Incidentally, Helen Douglas was perhaps Lyndon Johnson’s most durable mistress. During Johnson’s congressional career, they were a couple—and not terribly discreet about it, walking to Capitol Hill many mornings while holding hands. The extramarital relationship continued at least into LBJ’s vice presidency, according to Robert Caro’s The Years of Lyndon Johnson: Master of the Senate. Despite widespread insider knowledge about the famous twosome’s love affair, nothing ever appeared in print during their lifetimes. This was typical of the press’s hands-off, non-coverage of politicians’ private lives at the time.

It seemed like a set-up. LBJ was running on JFK’s legacy and headed for an overwhelming victory in the Golden State. Salinger was the incumbent senator, and had claim to both Johnson’s and Kennedy’s mantles. Given these major Democratic advantages, most political observers in and out of the state expected Salinger to keep his appointed Senate seat. Even when an end-of-campaign Mervin Field poll showed the candidates tied (after Salinger had led by 16 percent in May and 12 percent in September), the cognoscenti figured President Johnson was good for a few extra points on Nov. 3. Governor Brown flatly predicted Salinger would triumph by at least half a million votes.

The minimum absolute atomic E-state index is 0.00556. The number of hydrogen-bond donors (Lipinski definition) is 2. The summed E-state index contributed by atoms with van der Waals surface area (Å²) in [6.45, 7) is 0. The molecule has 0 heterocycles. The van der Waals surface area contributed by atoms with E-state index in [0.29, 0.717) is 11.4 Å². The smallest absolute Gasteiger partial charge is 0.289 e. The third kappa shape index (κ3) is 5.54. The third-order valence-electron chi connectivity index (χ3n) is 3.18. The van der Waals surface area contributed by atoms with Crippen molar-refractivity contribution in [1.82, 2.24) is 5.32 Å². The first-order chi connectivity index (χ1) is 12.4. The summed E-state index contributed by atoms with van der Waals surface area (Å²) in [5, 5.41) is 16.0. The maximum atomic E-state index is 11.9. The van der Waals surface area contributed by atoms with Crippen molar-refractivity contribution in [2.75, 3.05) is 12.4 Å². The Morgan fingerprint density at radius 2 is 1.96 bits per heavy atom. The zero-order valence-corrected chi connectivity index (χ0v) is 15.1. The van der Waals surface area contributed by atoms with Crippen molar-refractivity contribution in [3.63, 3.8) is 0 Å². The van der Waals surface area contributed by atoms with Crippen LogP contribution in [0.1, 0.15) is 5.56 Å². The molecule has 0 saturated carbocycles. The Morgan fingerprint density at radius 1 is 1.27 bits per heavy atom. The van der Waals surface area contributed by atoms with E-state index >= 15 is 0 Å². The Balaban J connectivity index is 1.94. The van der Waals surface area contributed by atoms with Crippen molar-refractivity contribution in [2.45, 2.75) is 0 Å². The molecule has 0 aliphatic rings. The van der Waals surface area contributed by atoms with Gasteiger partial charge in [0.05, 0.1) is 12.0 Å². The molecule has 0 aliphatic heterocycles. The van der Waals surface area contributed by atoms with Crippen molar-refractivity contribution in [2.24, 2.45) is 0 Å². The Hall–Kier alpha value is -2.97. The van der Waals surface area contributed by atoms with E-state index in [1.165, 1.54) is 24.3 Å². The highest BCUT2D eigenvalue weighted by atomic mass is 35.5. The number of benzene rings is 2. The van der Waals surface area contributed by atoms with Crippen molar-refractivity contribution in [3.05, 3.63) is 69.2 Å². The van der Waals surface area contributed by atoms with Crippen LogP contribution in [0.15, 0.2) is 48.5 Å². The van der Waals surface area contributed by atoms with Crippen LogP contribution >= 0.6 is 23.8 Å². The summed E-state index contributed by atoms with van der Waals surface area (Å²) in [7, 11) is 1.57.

Yet Salinger lost, and it wasn’t especially close. Murphy won 3,626,355 votes (51.5 percent) to Salinger’s 3,411,912 (48.5 percent). Keep in mind that Murphy secured a 214,000-vote edge while President Johnson was amassing a California plurality of 1,292,769 votes—a remarkable 59.1 percent. Across the country, LBJ helped Democrats sweep, and in the Senate, Democrats secured a 68-seat supermajority—a two-thirds margin that neither party has been able to secure since that time. By the way, the California seat was the only one in the nation that switched from Democratic to Republican hands in 1964. This was Salinger’s lasting, unhappy electoral distinction.